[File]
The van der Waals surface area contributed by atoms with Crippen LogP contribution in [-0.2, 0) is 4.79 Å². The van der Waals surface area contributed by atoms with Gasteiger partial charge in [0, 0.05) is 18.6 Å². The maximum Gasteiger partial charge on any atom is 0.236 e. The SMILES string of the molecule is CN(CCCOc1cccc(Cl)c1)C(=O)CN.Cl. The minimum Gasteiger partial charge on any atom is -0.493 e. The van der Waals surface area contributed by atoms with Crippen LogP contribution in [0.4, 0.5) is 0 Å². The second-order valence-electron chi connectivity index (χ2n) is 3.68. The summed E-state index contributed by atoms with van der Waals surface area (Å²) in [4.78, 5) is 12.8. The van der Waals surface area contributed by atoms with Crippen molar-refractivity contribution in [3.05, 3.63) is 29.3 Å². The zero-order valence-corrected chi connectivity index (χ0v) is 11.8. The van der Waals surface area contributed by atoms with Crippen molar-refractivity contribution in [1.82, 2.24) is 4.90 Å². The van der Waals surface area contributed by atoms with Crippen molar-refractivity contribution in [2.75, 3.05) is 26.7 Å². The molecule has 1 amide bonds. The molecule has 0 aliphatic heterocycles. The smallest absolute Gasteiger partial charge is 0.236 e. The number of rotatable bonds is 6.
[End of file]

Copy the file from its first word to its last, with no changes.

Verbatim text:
The van der Waals surface area contributed by atoms with Crippen LogP contribution in [-0.2, 0) is 4.79 Å². The van der Waals surface area contributed by atoms with Gasteiger partial charge in [0, 0.05) is 18.6 Å². The maximum Gasteiger partial charge on any atom is 0.236 e. The SMILES string of the molecule is CN(CCCOc1cccc(Cl)c1)C(=O)CN.Cl. The minimum Gasteiger partial charge on any atom is -0.493 e. The van der Waals surface area contributed by atoms with Crippen LogP contribution in [0.4, 0.5) is 0 Å². The second-order valence-electron chi connectivity index (χ2n) is 3.68. The summed E-state index contributed by atoms with van der Waals surface area (Å²) in [4.78, 5) is 12.8. The van der Waals surface area contributed by atoms with Crippen molar-refractivity contribution in [3.05, 3.63) is 29.3 Å². The zero-order valence-corrected chi connectivity index (χ0v) is 11.8. The van der Waals surface area contributed by atoms with Crippen molar-refractivity contribution in [1.82, 2.24) is 4.90 Å². The van der Waals surface area contributed by atoms with Crippen molar-refractivity contribution in [2.75, 3.05) is 26.7 Å². The molecule has 1 amide bonds. The molecule has 0 aliphatic heterocycles. The smallest absolute Gasteiger partial charge is 0.236 e. The number of rotatable bonds is 6.